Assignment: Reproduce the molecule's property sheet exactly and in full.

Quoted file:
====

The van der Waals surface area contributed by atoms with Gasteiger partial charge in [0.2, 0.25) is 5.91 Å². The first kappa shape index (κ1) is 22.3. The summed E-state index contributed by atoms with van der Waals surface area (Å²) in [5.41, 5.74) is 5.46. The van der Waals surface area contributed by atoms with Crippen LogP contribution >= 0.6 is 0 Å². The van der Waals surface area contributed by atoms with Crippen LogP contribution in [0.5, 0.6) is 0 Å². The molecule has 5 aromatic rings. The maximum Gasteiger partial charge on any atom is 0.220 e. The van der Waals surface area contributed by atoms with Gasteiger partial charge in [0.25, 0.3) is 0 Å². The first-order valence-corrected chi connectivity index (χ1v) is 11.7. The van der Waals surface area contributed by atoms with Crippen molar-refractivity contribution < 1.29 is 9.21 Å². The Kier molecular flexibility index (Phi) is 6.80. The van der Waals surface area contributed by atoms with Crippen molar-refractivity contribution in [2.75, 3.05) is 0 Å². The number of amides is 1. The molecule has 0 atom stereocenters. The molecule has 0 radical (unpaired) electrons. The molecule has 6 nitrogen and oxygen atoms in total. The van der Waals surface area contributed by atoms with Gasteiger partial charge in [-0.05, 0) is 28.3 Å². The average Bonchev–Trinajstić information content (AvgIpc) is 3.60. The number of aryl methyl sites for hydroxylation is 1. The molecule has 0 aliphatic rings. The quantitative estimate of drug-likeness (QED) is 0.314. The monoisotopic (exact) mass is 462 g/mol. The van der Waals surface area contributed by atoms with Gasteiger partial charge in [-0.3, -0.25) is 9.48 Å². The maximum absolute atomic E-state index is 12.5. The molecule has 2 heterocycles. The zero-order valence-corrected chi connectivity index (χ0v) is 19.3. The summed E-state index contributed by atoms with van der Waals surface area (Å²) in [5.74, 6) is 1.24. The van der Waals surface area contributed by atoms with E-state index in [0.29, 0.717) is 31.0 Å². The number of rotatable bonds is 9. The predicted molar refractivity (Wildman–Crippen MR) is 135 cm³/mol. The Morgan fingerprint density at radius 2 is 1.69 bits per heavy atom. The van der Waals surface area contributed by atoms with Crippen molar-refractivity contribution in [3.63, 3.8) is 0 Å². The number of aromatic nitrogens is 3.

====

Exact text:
The van der Waals surface area contributed by atoms with Gasteiger partial charge in [0.2, 0.25) is 5.91 Å². The first kappa shape index (κ1) is 22.3. The summed E-state index contributed by atoms with van der Waals surface area (Å²) in [5.41, 5.74) is 5.46. The van der Waals surface area contributed by atoms with Crippen LogP contribution >= 0.6 is 0 Å². The van der Waals surface area contributed by atoms with Crippen LogP contribution in [0.5, 0.6) is 0 Å². The molecule has 5 aromatic rings. The maximum Gasteiger partial charge on any atom is 0.220 e. The van der Waals surface area contributed by atoms with Gasteiger partial charge in [0.25, 0.3) is 0 Å². The first-order valence-corrected chi connectivity index (χ1v) is 11.7. The van der Waals surface area contributed by atoms with Crippen molar-refractivity contribution < 1.29 is 9.21 Å². The Kier molecular flexibility index (Phi) is 6.80. The van der Waals surface area contributed by atoms with Crippen molar-refractivity contribution in [2.75, 3.05) is 0 Å². The number of amides is 1. The molecule has 0 atom stereocenters. The molecule has 0 radical (unpaired) electrons. The molecule has 6 nitrogen and oxygen atoms in total. The van der Waals surface area contributed by atoms with Gasteiger partial charge in [-0.05, 0) is 28.3 Å². The average Bonchev–Trinajstić information content (AvgIpc) is 3.60. The number of aryl methyl sites for hydroxylation is 1. The molecule has 0 aliphatic rings. The quantitative estimate of drug-likeness (QED) is 0.314. The monoisotopic (exact) mass is 462 g/mol. The van der Waals surface area contributed by atoms with Gasteiger partial charge in [-0.3, -0.25) is 9.48 Å². The maximum absolute atomic E-state index is 12.5. The molecule has 2 heterocycles. The zero-order valence-corrected chi connectivity index (χ0v) is 19.3. The summed E-state index contributed by atoms with van der Waals surface area (Å²) in [5.74, 6) is 1.24. The van der Waals surface area contributed by atoms with E-state index in [0.29, 0.717) is 31.0 Å². The number of rotatable bonds is 9. The predicted molar refractivity (Wildman–Crippen MR) is 135 cm³/mol. The Morgan fingerprint density at radius 2 is 1.69 bits per heavy atom. The van der Waals surface area contributed by atoms with Crippen molar-refractivity contribution in [3.63, 3.8) is 0 Å². The number of aromatic nitrogens is 3.